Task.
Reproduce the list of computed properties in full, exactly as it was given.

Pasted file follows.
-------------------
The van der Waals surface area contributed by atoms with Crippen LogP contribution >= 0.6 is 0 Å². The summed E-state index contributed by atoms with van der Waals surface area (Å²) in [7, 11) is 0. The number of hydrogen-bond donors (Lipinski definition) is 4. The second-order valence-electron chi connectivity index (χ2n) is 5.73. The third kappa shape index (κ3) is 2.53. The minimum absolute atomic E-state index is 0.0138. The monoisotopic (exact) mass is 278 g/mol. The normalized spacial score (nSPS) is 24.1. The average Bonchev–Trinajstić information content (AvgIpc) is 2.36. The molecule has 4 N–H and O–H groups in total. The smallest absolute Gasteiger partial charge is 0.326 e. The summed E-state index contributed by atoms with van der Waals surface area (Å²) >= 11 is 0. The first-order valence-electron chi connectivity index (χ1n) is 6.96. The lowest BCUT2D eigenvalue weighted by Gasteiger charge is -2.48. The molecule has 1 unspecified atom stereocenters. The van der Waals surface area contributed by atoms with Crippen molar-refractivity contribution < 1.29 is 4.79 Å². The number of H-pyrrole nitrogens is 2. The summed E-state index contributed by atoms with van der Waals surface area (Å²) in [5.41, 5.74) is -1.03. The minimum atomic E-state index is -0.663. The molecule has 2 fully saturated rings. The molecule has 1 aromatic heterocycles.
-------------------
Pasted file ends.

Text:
The van der Waals surface area contributed by atoms with Crippen LogP contribution >= 0.6 is 0 Å². The summed E-state index contributed by atoms with van der Waals surface area (Å²) in [7, 11) is 0. The number of hydrogen-bond donors (Lipinski definition) is 4. The second-order valence-electron chi connectivity index (χ2n) is 5.73. The third kappa shape index (κ3) is 2.53. The minimum absolute atomic E-state index is 0.0138. The monoisotopic (exact) mass is 278 g/mol. The normalized spacial score (nSPS) is 24.1. The average Bonchev–Trinajstić information content (AvgIpc) is 2.36. The molecule has 4 N–H and O–H groups in total. The smallest absolute Gasteiger partial charge is 0.326 e. The summed E-state index contributed by atoms with van der Waals surface area (Å²) >= 11 is 0. The first-order valence-electron chi connectivity index (χ1n) is 6.96. The lowest BCUT2D eigenvalue weighted by Gasteiger charge is -2.48. The molecule has 1 unspecified atom stereocenters. The van der Waals surface area contributed by atoms with Crippen molar-refractivity contribution < 1.29 is 4.79 Å². The number of H-pyrrole nitrogens is 2. The summed E-state index contributed by atoms with van der Waals surface area (Å²) in [5.41, 5.74) is -1.03. The minimum atomic E-state index is -0.663. The molecule has 2 fully saturated rings. The molecule has 1 aromatic heterocycles.